Keywords: bias, weak instruments
    JEL: C21 C26
    Date: 2021
  12. By: Mateusz Buczyński (Interdisciplinary Doctoral School, University of Warsaw); Marcin Chlebus (Faculty of Economic Sciences, University of Warsaw)
    Abstract: This study proposes a new GARCH specification, adapting a long short-term memory (LSTM) neural network's architecture. Classical GARCH models have been proven to give substantially good results in the case of financial modeling, where high volatility can be observed. In particular, their high value is often praised in the case of Value-at-Risk. However, the lack of nonlinear structure in most of the approaches entails that the conditional variance is not represented in the model well enough. On the contrary, recent rapid advancement of deep learning methods is said to be capable of describing any nonlinear relationships prominently. We suggest GARCHNet - a nonlinear approach to conditional variance that combines LSTM neural networks with maximum likelihood estimators of probability in GARCH. The distributions of the innovations considered in the paper are: normal, t and skewed t, however the approach does enable extensions to other distributions as well. To evaluate our model, we have executed an empirical study on the log returns of WIG 20 (Warsaw Stock Exchange Index) in four different time periods throughout 2005 and 2021 with varying levels of observed volatility. Our findings confirm the validity of the solution, however we present several directions to develop it further.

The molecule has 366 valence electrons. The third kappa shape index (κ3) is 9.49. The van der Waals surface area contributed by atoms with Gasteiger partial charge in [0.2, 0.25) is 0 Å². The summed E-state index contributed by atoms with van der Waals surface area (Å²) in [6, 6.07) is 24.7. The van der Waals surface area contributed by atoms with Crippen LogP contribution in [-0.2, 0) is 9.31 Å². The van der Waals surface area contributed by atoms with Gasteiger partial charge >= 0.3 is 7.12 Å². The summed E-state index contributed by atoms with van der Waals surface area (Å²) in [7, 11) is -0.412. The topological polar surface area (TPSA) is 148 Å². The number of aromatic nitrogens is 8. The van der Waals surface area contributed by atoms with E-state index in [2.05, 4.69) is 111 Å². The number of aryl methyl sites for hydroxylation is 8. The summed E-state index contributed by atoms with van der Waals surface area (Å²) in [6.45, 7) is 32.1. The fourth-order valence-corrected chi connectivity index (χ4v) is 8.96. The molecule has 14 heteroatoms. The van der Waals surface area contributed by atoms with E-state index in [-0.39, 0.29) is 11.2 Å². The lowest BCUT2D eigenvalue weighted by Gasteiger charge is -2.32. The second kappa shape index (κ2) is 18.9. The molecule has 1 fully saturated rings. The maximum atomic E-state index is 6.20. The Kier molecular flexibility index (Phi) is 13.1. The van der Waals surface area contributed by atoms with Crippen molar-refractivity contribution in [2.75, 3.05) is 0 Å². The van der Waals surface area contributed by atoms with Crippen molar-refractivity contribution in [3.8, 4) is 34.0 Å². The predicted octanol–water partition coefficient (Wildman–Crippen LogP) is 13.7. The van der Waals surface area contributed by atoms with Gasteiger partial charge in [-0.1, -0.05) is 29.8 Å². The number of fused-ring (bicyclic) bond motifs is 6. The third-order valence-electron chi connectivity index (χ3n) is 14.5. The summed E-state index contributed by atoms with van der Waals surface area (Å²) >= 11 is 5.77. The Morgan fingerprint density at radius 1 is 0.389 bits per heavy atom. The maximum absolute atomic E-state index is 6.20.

Keywords: Value-at-Risk, GARCH, neural networks, LSTM
    JEL: G32 C52 C53 C58
    Date: 2021
  13. By: James Mitchell; Martin Weale
    Abstract: This paper develops methods for the production and evaluation of censored density forecasts. Censored density forecasts quantify forecast risks in a middle region of the density covering a specified probability, and ignore the magnitude but not the frequency of outlying observations. We propose a new estimator that fits a potentially skewed and fat-tailed density to the inner observations, acknowledging that the outlying observations may be drawn from a different but unknown distribution. We also introduce a new test for calibration of censored density forecasts. An application using historical forecast errors from the Federal Reserve Board and the Monetary Policy Committee at the Bank of England illustrates the utility of censored density forecasts when quantifying forecast risks after shocks such as the global financial crisis and the COVID-19 pandemic.